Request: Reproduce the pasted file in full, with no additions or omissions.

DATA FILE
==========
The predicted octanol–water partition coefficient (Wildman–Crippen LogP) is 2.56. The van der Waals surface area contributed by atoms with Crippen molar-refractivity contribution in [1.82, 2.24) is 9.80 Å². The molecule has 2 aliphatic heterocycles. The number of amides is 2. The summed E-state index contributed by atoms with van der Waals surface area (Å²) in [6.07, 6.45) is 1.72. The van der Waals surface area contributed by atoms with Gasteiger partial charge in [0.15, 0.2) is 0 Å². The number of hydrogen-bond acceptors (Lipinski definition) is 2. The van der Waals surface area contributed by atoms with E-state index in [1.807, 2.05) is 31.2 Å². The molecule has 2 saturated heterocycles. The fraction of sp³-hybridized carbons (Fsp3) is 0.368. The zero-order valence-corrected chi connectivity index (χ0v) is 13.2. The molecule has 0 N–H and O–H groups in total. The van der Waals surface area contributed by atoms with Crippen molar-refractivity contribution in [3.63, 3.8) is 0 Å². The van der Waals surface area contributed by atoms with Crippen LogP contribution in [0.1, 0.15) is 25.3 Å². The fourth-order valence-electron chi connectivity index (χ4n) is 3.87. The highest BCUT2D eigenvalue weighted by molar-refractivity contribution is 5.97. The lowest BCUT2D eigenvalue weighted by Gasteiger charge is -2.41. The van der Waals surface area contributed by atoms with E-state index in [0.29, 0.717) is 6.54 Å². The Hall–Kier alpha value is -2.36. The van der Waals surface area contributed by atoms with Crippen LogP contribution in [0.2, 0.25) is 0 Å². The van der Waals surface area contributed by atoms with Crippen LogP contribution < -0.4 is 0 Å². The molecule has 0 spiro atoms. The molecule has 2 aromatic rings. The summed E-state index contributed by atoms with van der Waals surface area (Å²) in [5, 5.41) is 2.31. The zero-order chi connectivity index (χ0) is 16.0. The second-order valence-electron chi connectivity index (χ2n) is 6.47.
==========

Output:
The predicted octanol–water partition coefficient (Wildman–Crippen LogP) is 2.56. The van der Waals surface area contributed by atoms with Crippen molar-refractivity contribution in [1.82, 2.24) is 9.80 Å². The molecule has 2 aliphatic heterocycles. The number of amides is 2. The summed E-state index contributed by atoms with van der Waals surface area (Å²) in [6.07, 6.45) is 1.72. The van der Waals surface area contributed by atoms with Gasteiger partial charge in [0.15, 0.2) is 0 Å². The number of hydrogen-bond acceptors (Lipinski definition) is 2. The van der Waals surface area contributed by atoms with E-state index in [1.807, 2.05) is 31.2 Å². The molecule has 2 saturated heterocycles. The fraction of sp³-hybridized carbons (Fsp3) is 0.368. The zero-order valence-corrected chi connectivity index (χ0v) is 13.2. The molecule has 0 N–H and O–H groups in total. The van der Waals surface area contributed by atoms with Crippen molar-refractivity contribution in [3.63, 3.8) is 0 Å². The van der Waals surface area contributed by atoms with Crippen LogP contribution in [0.1, 0.15) is 25.3 Å². The fourth-order valence-electron chi connectivity index (χ4n) is 3.87. The highest BCUT2D eigenvalue weighted by molar-refractivity contribution is 5.97. The lowest BCUT2D eigenvalue weighted by Gasteiger charge is -2.41. The van der Waals surface area contributed by atoms with E-state index in [0.29, 0.717) is 6.54 Å². The Hall–Kier alpha value is -2.36. The van der Waals surface area contributed by atoms with Crippen LogP contribution in [0.2, 0.25) is 0 Å². The van der Waals surface area contributed by atoms with Crippen LogP contribution < -0.4 is 0 Å². The molecule has 0 spiro atoms. The molecule has 2 aromatic rings. The summed E-state index contributed by atoms with van der Waals surface area (Å²) in [5, 5.41) is 2.31. The zero-order chi connectivity index (χ0) is 16.0. The second-order valence-electron chi connectivity index (χ2n) is 6.47.